Friday, July 8, 2011
Hood River Valley Parks and Recreation District is looking for seven members of the Hood River community to serve on the Barrett Park Development Committee. The 32-acre uptown property at the corner of Barrett and Alameda roads is a prime open space, and the new committee will be responsible for developing an overall park plan, which includes elements of design, funding, construction and maintenance.
Applications were made available this week at the district's office (Hood River Aquatic Center) and will be accepted until July 20, after which time the HRVPRD board of directors will review and select committee members.
The district has received a variety of ideas and public comments for the new park, which began to take shape early this year. The committee's job will be to consider all feedback, create a plan for the park and present the plan for approval to the HRVPRD board.
"The input process is still open," said Lori Stirn. "We're still looking for ideas as to what people want to see in the park. As for committee members; we're looking for a blend of people with different experiences and skills. This may including walkers, sports group representatives, community garden proponents, neighbors and other user groups that have an interest in the future of Barrett Park."
The goal is for the committee to present a park plan to the HRVPRD board by the end of September for review. The plan will eventually be incorporated into the district's Comprehensive Master Plan project, which is expected to be completed in October.
A timeline for development of the new project is still fairly open. Until February, the property was a working orchard. To comply with conditions of a state matching grant, the district cleared the land of the trees in February. Since then light work has been done to portions of the land, but for the most part it remained untouched through the wet spring.
Stirn said work later in July will be done to till, level and seed about 9 acres in the northwest section of the property.
"The idea is to get people out there using the space as soon as we can," she said. Leveling and seeding the uphill, relatively flat section of the park will allow for at least some improved use of the space this year. As for the rest of the eastward-sloping property, plans are still open as to what, if any, leveling will be done.
"It would be very cost-prohibitive to level the entire thing," Stirn said. "Maybe some terracing in the future, but that will depend on what the public and the committee decides."
Stirn said the district purchased the property with at least some area in mind for sports fields like soccer or baseball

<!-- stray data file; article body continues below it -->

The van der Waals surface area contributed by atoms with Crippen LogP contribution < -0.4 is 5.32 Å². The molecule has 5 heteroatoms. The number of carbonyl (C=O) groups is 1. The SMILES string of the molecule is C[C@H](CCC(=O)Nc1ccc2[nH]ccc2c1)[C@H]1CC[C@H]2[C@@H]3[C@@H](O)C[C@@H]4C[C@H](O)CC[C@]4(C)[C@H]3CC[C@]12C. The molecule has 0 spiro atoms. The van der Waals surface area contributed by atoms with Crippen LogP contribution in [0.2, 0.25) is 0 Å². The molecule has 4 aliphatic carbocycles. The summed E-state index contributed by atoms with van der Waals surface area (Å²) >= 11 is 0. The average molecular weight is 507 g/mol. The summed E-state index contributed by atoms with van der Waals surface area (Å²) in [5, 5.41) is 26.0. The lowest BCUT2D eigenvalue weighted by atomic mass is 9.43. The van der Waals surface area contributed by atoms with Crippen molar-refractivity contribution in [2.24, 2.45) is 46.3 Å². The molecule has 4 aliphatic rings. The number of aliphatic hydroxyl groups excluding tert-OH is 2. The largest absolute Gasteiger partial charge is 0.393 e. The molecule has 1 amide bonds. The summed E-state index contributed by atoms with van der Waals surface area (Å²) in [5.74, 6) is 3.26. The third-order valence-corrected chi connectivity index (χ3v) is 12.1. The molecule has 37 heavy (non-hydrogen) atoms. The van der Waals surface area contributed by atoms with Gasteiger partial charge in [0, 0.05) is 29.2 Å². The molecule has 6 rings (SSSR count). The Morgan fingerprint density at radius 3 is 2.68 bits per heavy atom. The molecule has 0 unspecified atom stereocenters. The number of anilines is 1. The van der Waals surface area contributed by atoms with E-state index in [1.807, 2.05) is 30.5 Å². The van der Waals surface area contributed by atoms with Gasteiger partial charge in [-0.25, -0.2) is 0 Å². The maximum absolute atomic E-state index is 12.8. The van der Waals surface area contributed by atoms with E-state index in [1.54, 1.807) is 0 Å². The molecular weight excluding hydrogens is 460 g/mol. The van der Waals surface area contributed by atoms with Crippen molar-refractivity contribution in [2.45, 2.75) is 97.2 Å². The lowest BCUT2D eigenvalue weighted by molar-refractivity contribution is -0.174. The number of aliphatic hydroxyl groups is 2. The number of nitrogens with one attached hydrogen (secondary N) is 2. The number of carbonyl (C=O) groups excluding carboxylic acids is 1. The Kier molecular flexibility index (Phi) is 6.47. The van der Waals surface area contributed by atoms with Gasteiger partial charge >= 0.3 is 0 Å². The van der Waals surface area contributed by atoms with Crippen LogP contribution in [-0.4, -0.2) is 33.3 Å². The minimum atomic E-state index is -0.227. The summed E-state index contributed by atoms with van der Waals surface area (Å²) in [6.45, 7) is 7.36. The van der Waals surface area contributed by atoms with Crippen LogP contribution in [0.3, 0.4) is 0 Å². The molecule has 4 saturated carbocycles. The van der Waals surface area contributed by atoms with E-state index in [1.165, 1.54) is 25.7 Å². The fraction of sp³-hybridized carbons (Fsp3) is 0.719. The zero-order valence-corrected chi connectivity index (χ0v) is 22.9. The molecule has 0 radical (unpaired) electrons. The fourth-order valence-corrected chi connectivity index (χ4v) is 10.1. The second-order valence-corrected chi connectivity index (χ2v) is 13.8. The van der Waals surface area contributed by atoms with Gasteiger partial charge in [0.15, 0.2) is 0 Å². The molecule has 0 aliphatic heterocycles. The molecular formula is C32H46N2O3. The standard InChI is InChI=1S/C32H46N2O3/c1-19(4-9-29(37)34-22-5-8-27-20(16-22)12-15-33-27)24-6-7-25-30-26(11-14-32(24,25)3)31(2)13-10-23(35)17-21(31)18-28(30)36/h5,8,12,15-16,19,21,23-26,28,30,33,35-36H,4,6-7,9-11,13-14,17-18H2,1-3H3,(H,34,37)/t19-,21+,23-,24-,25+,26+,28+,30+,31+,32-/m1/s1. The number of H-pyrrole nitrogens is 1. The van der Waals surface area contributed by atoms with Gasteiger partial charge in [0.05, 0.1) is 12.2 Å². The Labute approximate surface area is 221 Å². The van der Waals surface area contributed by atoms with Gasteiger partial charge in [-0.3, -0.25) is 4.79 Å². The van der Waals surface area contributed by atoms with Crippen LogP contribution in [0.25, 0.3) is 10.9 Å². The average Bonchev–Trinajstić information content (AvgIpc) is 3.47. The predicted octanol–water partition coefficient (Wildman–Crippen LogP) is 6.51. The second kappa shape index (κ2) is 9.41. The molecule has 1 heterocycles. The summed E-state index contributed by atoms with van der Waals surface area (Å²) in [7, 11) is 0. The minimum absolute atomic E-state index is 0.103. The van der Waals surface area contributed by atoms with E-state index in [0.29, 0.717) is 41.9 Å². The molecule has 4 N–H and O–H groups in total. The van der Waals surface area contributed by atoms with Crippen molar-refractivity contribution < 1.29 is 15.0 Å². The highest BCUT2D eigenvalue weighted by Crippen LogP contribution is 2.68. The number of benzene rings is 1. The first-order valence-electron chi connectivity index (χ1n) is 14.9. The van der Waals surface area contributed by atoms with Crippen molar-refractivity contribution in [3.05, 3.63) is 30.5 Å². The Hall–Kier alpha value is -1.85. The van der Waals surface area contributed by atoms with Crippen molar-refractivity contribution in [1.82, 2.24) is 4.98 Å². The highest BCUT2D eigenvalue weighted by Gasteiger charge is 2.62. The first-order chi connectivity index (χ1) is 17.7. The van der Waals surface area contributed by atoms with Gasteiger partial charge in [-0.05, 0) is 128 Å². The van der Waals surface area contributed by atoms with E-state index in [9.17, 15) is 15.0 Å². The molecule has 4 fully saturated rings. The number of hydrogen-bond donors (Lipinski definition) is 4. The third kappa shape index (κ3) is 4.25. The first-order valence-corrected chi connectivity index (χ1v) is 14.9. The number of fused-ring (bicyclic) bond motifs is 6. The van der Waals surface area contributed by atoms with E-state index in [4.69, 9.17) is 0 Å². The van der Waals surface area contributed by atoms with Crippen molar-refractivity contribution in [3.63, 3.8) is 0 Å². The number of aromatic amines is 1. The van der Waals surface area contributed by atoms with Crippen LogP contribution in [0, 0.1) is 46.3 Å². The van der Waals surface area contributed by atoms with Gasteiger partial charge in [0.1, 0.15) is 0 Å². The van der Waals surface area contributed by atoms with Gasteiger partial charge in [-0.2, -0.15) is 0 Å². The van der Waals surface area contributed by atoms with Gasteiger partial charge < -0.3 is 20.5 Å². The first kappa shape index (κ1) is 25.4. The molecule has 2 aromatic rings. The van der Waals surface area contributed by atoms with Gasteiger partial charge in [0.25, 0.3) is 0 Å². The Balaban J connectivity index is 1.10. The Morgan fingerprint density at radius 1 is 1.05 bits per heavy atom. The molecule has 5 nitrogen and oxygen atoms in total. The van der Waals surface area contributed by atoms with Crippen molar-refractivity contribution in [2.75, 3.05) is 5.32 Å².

"Adding new ball fields have always been a part of the master plan for the district," said Stirn, "But the property has an approved conditional use permit which allows only passive recreation. Ball fields are not considered passive recreation at this time."
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Parkdale third graders sing "12 Disaster Days of Christmas"
Welcome to your sing-able Christmas gift list. What follows is an emergency rendition of “12 Days of Christmas” – for outfitting your home or car in case of snow storm, earthquake, flood or other emergency. Read it as a simple list, or sing it to the tune of “12 Days” – you know, as in “ … and a partridge in a pear tree…” Not to make light of it, but the song is a familiar framework for a set of gift ideas that you could consider gathering together, even if the recipient already owns items such as a bunch of coats, tire chains and flashlights. Stores throughout the Gorge are stocked up on all these items. Buying all 12 days might be prohibitive, but here are three ideas for checking any of the dozen off your list (notations follow, 1-12.) The gift items needed to stay warm, dry and safe are also coded to suggest items in your abode (A) in your car (C) or both (B). 12 Gallons of Water (A) 11 Family meals (B) 10 Cans of propane (A) 9 Hygiene bags (B) 8 Packs of batteries (A) 7 Spare coats (B) 6 Bright red flares (C) 5 Cozy blankets (B) 4 Tire chains (C) 3 Flashlights (B) 2 cell phone chargers (B) 1 And a crush-proof first aid kit (B) Price ranges? Here’s a few quotes for days Three, Two, Four and Nine: n A family gift of flashlights (three will run $15-30, Hood River Supply, Tum-A-Lum) n Cell phone chargers (two will run $30-60) n Tire chains (basic set, $30, Les Schwab, returnable if unused for the winter) n Family meals ($100 or so should cover the basics for three or four reasonably well-fed days) n The home kit should be kept in a handy place near an exit, and remember that water needs to be replenished every few months. If you have a solid first aid kit already, switch out the gift idea with “and-a-sto-o-u-t- tub-for it-all …” Otherwise, it’s a case of assembling your home or car kits and making sure all members of the family know what the resources are and how to use them (ie flares and propane). Emergency situations are at worst life-threatening, at best deeply uncomfortable if you and your family are left without power for an extended period, or traveling and find yourself in a situation where you need to wait out a storm, lengthy traffic delay, or other crisis. Notes on the 12 gift ideas: 12 – Gallons of water: that’s one per person in a four-member family to last for three days, the recommended minimum to be prepared for utility outages. 11 – Easy-open packaged goods, energy bars, dried food and nuts are good things to include for nutrition. Think of what your family of four needs for three days to stay fortified and hydrated (see number 12). Can-opener also recommended 10 – If you have a propane camping stove, keep extra fuel handy. 9 – Hygiene bags: put packaged moistened towelettes, toilet paper, and plastic ties in large garbage bags (for personal sanitation) Resource list courtesy of Hood River County Emergency Management, Barbara Ayers, manager/ 541-386-1213. The county also reminds residents to Get a Kit, Make A Plan to connect your family if separated, and Stay Informed. See www.co.hood-river.or.us to opt-in for citizen alerts. Enlarge